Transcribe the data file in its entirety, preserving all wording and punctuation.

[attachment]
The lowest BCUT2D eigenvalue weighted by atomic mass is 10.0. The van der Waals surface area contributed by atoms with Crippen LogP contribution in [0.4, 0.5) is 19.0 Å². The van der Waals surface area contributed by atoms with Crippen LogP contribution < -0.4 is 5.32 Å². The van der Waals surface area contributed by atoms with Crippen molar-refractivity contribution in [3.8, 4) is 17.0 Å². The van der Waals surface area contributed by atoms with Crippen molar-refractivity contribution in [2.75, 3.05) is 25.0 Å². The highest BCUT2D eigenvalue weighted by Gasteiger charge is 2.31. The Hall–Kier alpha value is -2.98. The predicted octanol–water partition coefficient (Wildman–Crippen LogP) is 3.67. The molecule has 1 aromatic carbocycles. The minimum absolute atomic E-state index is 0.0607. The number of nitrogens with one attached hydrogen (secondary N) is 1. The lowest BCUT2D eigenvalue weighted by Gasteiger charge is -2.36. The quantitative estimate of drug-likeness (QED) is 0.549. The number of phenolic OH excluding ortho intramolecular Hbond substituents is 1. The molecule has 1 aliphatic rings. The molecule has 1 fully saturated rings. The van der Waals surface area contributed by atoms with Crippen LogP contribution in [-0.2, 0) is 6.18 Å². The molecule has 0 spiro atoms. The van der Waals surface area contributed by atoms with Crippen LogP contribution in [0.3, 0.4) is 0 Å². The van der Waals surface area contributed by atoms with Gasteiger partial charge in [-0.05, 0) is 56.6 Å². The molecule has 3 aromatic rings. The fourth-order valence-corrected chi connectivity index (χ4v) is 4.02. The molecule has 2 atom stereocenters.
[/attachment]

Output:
The lowest BCUT2D eigenvalue weighted by atomic mass is 10.0. The van der Waals surface area contributed by atoms with Crippen LogP contribution in [0.4, 0.5) is 19.0 Å². The van der Waals surface area contributed by atoms with Crippen LogP contribution < -0.4 is 5.32 Å². The van der Waals surface area contributed by atoms with Crippen molar-refractivity contribution in [3.8, 4) is 17.0 Å². The van der Waals surface area contributed by atoms with Crippen molar-refractivity contribution in [2.75, 3.05) is 25.0 Å². The highest BCUT2D eigenvalue weighted by Gasteiger charge is 2.31. The Hall–Kier alpha value is -2.98. The predicted octanol–water partition coefficient (Wildman–Crippen LogP) is 3.67. The molecule has 1 aromatic carbocycles. The minimum absolute atomic E-state index is 0.0607. The number of nitrogens with one attached hydrogen (secondary N) is 1. The lowest BCUT2D eigenvalue weighted by Gasteiger charge is -2.36. The quantitative estimate of drug-likeness (QED) is 0.549. The number of phenolic OH excluding ortho intramolecular Hbond substituents is 1. The molecule has 1 aliphatic rings. The molecule has 1 fully saturated rings. The van der Waals surface area contributed by atoms with Crippen LogP contribution in [-0.2, 0) is 6.18 Å². The molecule has 0 spiro atoms. The van der Waals surface area contributed by atoms with Crippen LogP contribution in [0.3, 0.4) is 0 Å². The van der Waals surface area contributed by atoms with Gasteiger partial charge in [-0.05, 0) is 56.6 Å². The molecule has 3 aromatic rings. The fourth-order valence-corrected chi connectivity index (χ4v) is 4.02. The molecule has 2 atom stereocenters.